Likewise, the GC argued that DOJ, INS, Border Patrol, El Paso, Tex., 36 FLRA 41, 44 (1990), regarding the Authority’s finding that an agency is responsible for the conduct of an organizational entity, acting as the agency or “representative of the agency, ‘ although the organizational entity was not in the same chain of command.” This was offered to support their contention that, despite the grievances not being served upon MSgt Person, nor his inclusion in an exchange of emails scheduling Step 1 and Step 2 procedures, his conversations with Ms. Lewis amounted to management discussions with a complainant regarding relevant subject matter of the pending grievances with Ms. Lewis.
The Agency recognized the identical responsibility argued by the GC regarding an agency’s duty not to bypass a lawful union represented employee, citing similar case law. However, they further argued their Agency’s right to “latitude to gather information, including opinions, from unit employees to ensure the efficiency and effectiveness of [their] operations . . . .” (citing Nat’l Treasury Employees Union v. FLRA, 826 F.2d 114 (D.C. Cir. 1987) (NTEU) (quoting IRS (Dist., Region, Nat’l Office Unites, 19 FLRA 353, 354 (1985)). Thus, artfully addressing the numerous discussions between MSgt Person and Ms. Lewis during the pendency of her grievances to carve out an exception to the GC’s claim of a “bypass.”
In pointing out the Agency’s “overall management responsibility to conduct operations in an effective and efficient manner, an agency may question employees directly, provided that it does not do so in a way that amounts to attempting to negotiate directly with them concerning matters that are properly bargainable with their exclusive representative, citing Internal Revenue Serv., 64 FLRA 972, 977 (2010); NTEU, 826 F.2d at 123, cautioning that the “search for reliable information may not be used as a screen behind which to subvert the union’s role as exclusive agent.”
In support thereof, the Agency argued the elements of a “formal discussion” with a represented employee during a pending grievance cited in F.E. Warren AFB, Cheyenne, Wyo., 52 FLRA 149, 156-58 (1996) (Warren). In their post-hearing brief, the Agency addresses the plethora of evidence, both testimonial and documentary, to justify the extent of MSgt Person’s communications with Ms. Lewis. The Warren decision requires the following elements of a finding to preclude a justifiable defense of communications to carry out an agency’s lawful responsibilities: (1) there is a discussion; (2) which is formal; (3) between one or more agency representatives and one or more unit employees or their representatives; (4) concerning any grievance or any personnel policy or practice or other general condition of employment. In particular, the Agency argues that the “totality of the circumstances” of evidence fails to meet the high burden of a “formal discussion,” thereby justifying MSgt Person’s communications with Ms. Lewis in light of his management responsibilities to oversee the proper functioning of the Radiology Department during the disputes between Ms. Lewis and his manager, SSgt Davis.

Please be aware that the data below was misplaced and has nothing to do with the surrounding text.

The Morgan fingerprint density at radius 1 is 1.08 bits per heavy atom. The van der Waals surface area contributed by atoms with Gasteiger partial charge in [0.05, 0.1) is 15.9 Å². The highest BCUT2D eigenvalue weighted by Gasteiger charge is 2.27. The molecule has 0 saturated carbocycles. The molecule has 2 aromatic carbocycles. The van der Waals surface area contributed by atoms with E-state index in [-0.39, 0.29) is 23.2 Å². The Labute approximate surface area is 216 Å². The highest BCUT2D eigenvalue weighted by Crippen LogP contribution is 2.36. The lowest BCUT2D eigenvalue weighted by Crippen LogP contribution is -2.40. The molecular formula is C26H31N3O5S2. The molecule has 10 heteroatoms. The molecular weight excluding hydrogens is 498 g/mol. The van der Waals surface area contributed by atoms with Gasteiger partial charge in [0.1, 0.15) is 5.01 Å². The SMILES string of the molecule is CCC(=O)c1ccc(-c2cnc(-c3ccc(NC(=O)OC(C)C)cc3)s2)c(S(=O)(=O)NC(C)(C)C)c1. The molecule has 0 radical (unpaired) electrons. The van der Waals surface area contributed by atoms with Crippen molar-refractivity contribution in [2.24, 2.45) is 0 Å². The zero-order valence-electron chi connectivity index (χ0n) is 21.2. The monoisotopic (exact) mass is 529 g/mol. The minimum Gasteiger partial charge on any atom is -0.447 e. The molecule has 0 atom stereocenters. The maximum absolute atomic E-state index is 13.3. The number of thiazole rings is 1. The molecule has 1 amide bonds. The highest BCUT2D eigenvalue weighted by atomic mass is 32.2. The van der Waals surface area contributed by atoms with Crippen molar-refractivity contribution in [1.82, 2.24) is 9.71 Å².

The Agency cited Def. Logistics Agency, Def. Depot Tracy, 14 FLRA 475 (1984) to support the deficiency of any formal meeting between the two parties. They argue that MSgt Person made “an impromptu visit with Ms. Lewis’ work center to discuss a matter that was personal in nature to Ms. Lewis (her conduct within the workplace, and its impact on the mission) . . . .” (citing Bureau of Field Operations, Soc. Sec. Admin. S.F., Cal., 20 FLRA 80, 83 (1985)). They denote, in the case at bar, there was no advance notice, no formal agenda, no other members of management were present, and the conversation took place in a room adjacent to Ms. Lewis’ work location.
They further argue that neither MSgt Person nor Ms. Lewis testified to MSgt Person’s “attempt to negotiate a resolution of her grievances . . . .,” apparently relying upon their excellent cross examination with a series of questions about changing work stations, supervisors, and the like by asking Ms. Lewis whether or not MSgt Person brought up such potential workplace changes . . . to infer a possible settlement. The Agency cites U.S. Dep’t of VA, VAMC, Richmond, Va., 68 FLRA 882, 68 FLRA 143 (2015), denoting “Management was not merely ‘gathering information’ or ‘opinions’ when the supervisor specifically tried to obtain the employee’s consent to move floors to resolve a complaint.”
The Agency attempted to elicit testimony to attack the credibility of Ms. Lewis; no documentary evidence to support her alleged history of troubling behavior in the workplace was introduced into evidence.